Teen Gets Legally High
A Donegal couple has spoken of the battle to wean their 17-year-old son off the legal substances openly on sale to which he has become addicted.
The substances are totally legal, and it is accepted that the shops are completely within their legal rights to sell the substances. However, the parents from Letterkenny, who did not wish to be identified, have serious concerns for their son who uses these substances.
They have called on the government and the planning authorities to outlaw these “legal highs” that are on sale, and say they fear their son will descend into using cocaine and heroin as a result.
"We are at our wit's end. He has been able to purchase this stuff in shops that specify that only people over 18 years of age can buy it,” his father claims.
"We are fearful that a psychotic episode from using these substances will push him over the edge and lead to self-harm as has happened with other young people."
Their son had grown into his teenage years with the usual love of young pursuits. He had been doing well at school. And he had a love of music that had prompted him to learn a couple of instruments.
But somehow those progressions in his life became irrelevant. "The first sign we had was when he began missing school. We knew something was wrong and at first didn't know what it was,” the father said.
They do now. Their then 15-year-old son was drawn into the murky world of mind-altering -- life altering -- substances legally available across the counters of the legally licensed Head Shops.
And two years on, he's still ensnared in the range of highs that are sold from these outlets. His parents have done everything they can to wean him off the addiction.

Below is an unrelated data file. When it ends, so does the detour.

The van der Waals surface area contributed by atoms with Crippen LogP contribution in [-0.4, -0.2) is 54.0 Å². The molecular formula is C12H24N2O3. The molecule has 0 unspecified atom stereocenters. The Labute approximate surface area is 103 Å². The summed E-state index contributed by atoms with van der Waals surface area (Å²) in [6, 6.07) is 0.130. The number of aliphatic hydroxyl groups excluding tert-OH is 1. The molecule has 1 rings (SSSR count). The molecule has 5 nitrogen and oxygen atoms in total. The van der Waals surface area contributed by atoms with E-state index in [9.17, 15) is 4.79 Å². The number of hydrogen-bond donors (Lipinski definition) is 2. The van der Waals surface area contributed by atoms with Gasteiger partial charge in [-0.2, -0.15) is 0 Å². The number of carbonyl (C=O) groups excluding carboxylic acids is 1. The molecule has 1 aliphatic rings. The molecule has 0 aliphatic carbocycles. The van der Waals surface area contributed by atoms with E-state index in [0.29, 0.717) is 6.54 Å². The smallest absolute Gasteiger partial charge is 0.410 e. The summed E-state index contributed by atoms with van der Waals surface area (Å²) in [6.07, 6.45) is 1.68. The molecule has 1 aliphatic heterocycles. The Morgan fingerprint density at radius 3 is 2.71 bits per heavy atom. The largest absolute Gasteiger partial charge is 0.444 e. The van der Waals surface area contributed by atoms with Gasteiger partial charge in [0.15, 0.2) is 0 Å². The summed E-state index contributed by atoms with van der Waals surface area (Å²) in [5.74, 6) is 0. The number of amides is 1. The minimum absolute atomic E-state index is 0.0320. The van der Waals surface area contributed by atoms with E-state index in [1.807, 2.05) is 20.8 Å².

"We have taken him to the Gardai (police) and to counselors. At the Garda station, they found some stuff in his sock, mind-altering stuff. But they said there was nothing they could do about it because it was legal.”
The young man's parents have gone beyond the stage of desperation. "It's a very private thing that we're going through -- you can't scream and shout about it from the rooftops,” the father says.
Much as they want to. Much as they want to ask the relevant questions as to how the government allows such shops to operate.
"Why doesn't someone stand up and do something about it?" the father asks.
They can't even give their son any money. "He might ask for some to go to the pictures but we know what he'll be doing with it. Though we also know that his friends will end up giving him the money or what he needs to keep him hooked."
Their teenage son is due to sit his Leaving Certificate this summer. "But he's not even concentrating on it. And what will happen when he's finished school and he's reached the age of 18? He'll probably get a flat somewhere and the situation will only get worse.”
Fifteen people, themselves just children, gave birth during a single three-month period last year.
The girls, aged 14 years or younger, were among 250 under-18s who became mothers between April and June 2009.